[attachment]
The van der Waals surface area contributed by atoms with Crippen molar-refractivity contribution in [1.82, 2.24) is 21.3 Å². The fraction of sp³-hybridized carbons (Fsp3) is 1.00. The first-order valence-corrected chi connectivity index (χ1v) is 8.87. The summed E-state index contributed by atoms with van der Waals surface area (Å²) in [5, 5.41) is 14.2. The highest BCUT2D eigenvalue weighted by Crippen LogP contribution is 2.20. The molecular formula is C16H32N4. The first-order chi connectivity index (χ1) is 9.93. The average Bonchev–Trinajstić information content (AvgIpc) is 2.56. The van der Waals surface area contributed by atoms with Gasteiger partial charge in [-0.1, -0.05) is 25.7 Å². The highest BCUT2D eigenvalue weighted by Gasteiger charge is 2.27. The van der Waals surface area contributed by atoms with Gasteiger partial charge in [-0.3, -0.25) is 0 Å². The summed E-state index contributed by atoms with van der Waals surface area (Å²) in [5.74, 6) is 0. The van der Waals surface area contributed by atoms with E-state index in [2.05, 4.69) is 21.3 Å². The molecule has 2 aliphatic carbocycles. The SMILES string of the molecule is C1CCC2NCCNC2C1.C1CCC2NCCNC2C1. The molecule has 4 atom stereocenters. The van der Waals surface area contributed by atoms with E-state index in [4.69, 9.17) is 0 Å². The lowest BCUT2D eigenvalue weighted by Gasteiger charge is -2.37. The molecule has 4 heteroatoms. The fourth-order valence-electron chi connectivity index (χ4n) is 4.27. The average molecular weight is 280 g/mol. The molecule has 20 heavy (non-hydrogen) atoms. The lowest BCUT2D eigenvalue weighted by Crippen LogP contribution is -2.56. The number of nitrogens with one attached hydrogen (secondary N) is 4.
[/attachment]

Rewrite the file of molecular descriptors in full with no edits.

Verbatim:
The van der Waals surface area contributed by atoms with Crippen molar-refractivity contribution in [1.82, 2.24) is 21.3 Å². The fraction of sp³-hybridized carbons (Fsp3) is 1.00. The first-order valence-corrected chi connectivity index (χ1v) is 8.87. The summed E-state index contributed by atoms with van der Waals surface area (Å²) in [5, 5.41) is 14.2. The highest BCUT2D eigenvalue weighted by Crippen LogP contribution is 2.20. The molecular formula is C16H32N4. The first-order chi connectivity index (χ1) is 9.93. The average Bonchev–Trinajstić information content (AvgIpc) is 2.56. The van der Waals surface area contributed by atoms with Gasteiger partial charge in [-0.1, -0.05) is 25.7 Å². The highest BCUT2D eigenvalue weighted by Gasteiger charge is 2.27. The van der Waals surface area contributed by atoms with Gasteiger partial charge in [-0.3, -0.25) is 0 Å². The summed E-state index contributed by atoms with van der Waals surface area (Å²) in [5.74, 6) is 0. The van der Waals surface area contributed by atoms with E-state index in [2.05, 4.69) is 21.3 Å². The molecule has 2 aliphatic carbocycles. The SMILES string of the molecule is C1CCC2NCCNC2C1.C1CCC2NCCNC2C1. The molecule has 4 atom stereocenters. The van der Waals surface area contributed by atoms with E-state index in [4.69, 9.17) is 0 Å². The lowest BCUT2D eigenvalue weighted by Gasteiger charge is -2.37. The molecule has 4 heteroatoms. The fourth-order valence-electron chi connectivity index (χ4n) is 4.27. The average molecular weight is 280 g/mol. The molecule has 20 heavy (non-hydrogen) atoms. The lowest BCUT2D eigenvalue weighted by Crippen LogP contribution is -2.56. The number of nitrogens with one attached hydrogen (secondary N) is 4.